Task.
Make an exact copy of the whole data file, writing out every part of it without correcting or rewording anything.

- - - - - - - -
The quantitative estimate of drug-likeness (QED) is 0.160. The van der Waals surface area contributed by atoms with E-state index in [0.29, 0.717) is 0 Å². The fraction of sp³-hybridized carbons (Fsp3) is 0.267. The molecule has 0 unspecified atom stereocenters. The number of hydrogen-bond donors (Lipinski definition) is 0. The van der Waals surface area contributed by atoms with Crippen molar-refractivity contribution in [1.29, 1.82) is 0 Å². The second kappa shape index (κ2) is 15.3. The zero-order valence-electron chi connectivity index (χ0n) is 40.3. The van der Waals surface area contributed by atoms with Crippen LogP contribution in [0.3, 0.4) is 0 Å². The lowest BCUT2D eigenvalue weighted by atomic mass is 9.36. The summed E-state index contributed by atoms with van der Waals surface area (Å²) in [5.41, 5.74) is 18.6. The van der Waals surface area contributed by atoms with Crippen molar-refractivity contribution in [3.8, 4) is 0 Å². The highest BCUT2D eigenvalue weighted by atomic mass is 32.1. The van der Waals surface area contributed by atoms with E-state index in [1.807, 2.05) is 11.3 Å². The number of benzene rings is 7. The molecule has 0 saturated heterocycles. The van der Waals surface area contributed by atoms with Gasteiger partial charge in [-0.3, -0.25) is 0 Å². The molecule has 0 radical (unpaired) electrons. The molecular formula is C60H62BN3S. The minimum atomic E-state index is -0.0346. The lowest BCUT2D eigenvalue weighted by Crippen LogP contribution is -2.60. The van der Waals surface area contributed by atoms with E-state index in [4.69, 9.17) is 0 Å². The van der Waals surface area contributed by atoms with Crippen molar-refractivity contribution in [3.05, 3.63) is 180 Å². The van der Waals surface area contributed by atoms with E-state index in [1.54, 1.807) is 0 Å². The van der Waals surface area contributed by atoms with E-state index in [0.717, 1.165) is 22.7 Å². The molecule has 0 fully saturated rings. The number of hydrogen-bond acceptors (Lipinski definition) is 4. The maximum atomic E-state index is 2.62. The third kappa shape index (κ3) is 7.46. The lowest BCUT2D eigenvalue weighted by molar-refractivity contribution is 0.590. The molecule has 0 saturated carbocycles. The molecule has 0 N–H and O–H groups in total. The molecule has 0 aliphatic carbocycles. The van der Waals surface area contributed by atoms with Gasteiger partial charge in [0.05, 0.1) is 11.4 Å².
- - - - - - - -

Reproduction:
The quantitative estimate of drug-likeness (QED) is 0.160. The van der Waals surface area contributed by atoms with E-state index in [0.29, 0.717) is 0 Å². The fraction of sp³-hybridized carbons (Fsp3) is 0.267. The molecule has 0 unspecified atom stereocenters. The number of hydrogen-bond donors (Lipinski definition) is 0. The van der Waals surface area contributed by atoms with Crippen molar-refractivity contribution in [1.29, 1.82) is 0 Å². The second kappa shape index (κ2) is 15.3. The zero-order valence-electron chi connectivity index (χ0n) is 40.3. The van der Waals surface area contributed by atoms with Crippen LogP contribution in [0.3, 0.4) is 0 Å². The lowest BCUT2D eigenvalue weighted by atomic mass is 9.36. The summed E-state index contributed by atoms with van der Waals surface area (Å²) in [5.41, 5.74) is 18.6. The van der Waals surface area contributed by atoms with Crippen molar-refractivity contribution in [3.8, 4) is 0 Å². The highest BCUT2D eigenvalue weighted by atomic mass is 32.1. The van der Waals surface area contributed by atoms with E-state index in [1.807, 2.05) is 11.3 Å². The number of benzene rings is 7. The molecule has 0 saturated heterocycles. The van der Waals surface area contributed by atoms with Gasteiger partial charge in [-0.3, -0.25) is 0 Å². The molecule has 0 radical (unpaired) electrons. The molecular formula is C60H62BN3S. The minimum atomic E-state index is -0.0346. The lowest BCUT2D eigenvalue weighted by Crippen LogP contribution is -2.60. The van der Waals surface area contributed by atoms with E-state index in [4.69, 9.17) is 0 Å². The van der Waals surface area contributed by atoms with Crippen molar-refractivity contribution in [3.05, 3.63) is 180 Å². The van der Waals surface area contributed by atoms with E-state index in [1.54, 1.807) is 0 Å². The van der Waals surface area contributed by atoms with E-state index in [0.717, 1.165) is 22.7 Å². The molecule has 0 fully saturated rings. The number of hydrogen-bond acceptors (Lipinski definition) is 4. The maximum atomic E-state index is 2.62. The third kappa shape index (κ3) is 7.46. The lowest BCUT2D eigenvalue weighted by molar-refractivity contribution is 0.590. The molecule has 0 saturated carbocycles. The molecule has 0 N–H and O–H groups in total. The molecule has 0 aliphatic carbocycles. The van der Waals surface area contributed by atoms with Gasteiger partial charge in [0.05, 0.1) is 11.4 Å².